In which ladybirds invade my blog

I sat down this morning to try to make sense of everything that has happened over the past two weeks – and the mind map at the top of the post gives an idea of how far I got in fifteen minutes. I can see that it is going to take a while to digest.   Plus next week I will be on a writing retreat which does not have internet access as a matter of principle, so it might take me a while to get all the stuff onto the blog that I want to share.  But, let’s make a start with something lovely.

At the Art of Management conference last week we had the customary conference bag, this time a nice strong jute shopper which will come in handy, but the wonderful Jenna, who was working like a demon to make sure the whole thing was a success, got her grandmother to make us all a knitted ladybird.  At first it seems there was some opposition to this.  Was it a bit infantile?  Did it fit with the drive to make the conference more academically rigorous?  In the end Jenna won and the ladybirds were a big hit:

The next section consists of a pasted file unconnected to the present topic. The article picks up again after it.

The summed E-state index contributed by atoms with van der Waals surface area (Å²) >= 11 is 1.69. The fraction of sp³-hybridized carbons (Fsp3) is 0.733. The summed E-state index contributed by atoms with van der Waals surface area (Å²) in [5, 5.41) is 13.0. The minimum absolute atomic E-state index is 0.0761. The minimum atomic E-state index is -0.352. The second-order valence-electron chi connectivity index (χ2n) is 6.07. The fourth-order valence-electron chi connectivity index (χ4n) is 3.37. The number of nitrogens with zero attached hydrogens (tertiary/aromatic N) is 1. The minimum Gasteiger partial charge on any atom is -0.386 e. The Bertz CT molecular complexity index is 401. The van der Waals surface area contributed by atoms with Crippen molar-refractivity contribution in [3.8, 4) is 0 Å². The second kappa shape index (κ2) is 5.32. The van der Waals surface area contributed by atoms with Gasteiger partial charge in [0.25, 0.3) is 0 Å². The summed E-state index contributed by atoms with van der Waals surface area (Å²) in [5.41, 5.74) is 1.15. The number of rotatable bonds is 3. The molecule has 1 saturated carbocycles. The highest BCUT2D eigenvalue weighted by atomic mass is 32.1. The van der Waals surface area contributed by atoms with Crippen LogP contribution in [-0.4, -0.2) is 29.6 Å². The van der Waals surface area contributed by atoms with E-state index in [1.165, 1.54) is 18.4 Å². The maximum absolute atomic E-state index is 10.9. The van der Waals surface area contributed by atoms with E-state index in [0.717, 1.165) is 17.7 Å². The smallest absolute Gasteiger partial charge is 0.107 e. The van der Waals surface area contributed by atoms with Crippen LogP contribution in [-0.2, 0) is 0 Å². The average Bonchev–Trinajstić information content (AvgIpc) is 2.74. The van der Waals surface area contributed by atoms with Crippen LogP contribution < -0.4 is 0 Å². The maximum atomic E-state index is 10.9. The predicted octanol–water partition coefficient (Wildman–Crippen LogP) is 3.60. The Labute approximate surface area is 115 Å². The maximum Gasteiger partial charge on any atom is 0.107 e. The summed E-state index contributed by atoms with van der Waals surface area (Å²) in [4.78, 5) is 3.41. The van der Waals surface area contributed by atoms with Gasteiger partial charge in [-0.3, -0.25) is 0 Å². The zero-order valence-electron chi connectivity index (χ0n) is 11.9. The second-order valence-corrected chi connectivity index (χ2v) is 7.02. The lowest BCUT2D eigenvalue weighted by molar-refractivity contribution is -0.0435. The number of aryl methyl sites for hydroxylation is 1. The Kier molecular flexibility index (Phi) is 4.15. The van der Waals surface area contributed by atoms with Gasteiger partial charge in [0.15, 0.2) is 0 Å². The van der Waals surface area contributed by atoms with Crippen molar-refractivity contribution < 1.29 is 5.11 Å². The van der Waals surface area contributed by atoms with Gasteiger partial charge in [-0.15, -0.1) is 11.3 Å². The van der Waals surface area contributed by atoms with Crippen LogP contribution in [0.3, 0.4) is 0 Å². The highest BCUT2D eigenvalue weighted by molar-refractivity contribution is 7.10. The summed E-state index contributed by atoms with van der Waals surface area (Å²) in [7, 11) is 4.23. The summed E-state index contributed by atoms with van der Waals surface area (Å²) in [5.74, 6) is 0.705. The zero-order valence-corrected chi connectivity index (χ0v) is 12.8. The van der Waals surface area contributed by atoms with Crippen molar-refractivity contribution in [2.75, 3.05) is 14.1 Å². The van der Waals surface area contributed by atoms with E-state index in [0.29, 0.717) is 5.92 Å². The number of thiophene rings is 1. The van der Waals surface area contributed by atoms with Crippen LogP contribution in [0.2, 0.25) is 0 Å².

Coincidentally, the ladybird is the theme of a large project I have just become involved with to think about teaching sustainability using arts-based methods, with my very good friend, Beatriz Acevedo.  We are going to start a project blog in which the ladybird speaks, in fact it’s the ladybird’s blog.  So I couldn’t resist swiping some of the remaining ladybirds which formed the table decorations at the conference dinner for my co-researchers Helen, Charlotte and Ramos:

So, that was a nice bit of synchronicity to start our Go Green project.  And also respect to Jenna’s grandmother and her flying needles for turning out over a hundred of the little creatures which were absolutely beautifully made.

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4 thoughts on “In which ladybirds invade my blog

  1. I’ve always known these as ladybugs, but like your term very much. Your mind map seems like a useful way to put ideas in order–must try it. I’ve seen these diagrams but not used quite this way. Thanks.

  2. Yes, it’s interesting, isn’t it, ladybirds are beetles which we love but most insects – spiders particularly – give me the creeps. We found a cricket on a worktop in the kitchen yesterday and were delighted. Odd the bugs we love and those we don’t – as a gardener you must find that. Lily beetles here are spectacular to look at but murder to deal with. Glad you like the mind map. I was sent on a very expensive course to learn how to do them when I worked in Financial Services and have always felt duty bound to use them since!

    Thanks for taking the time to comment.

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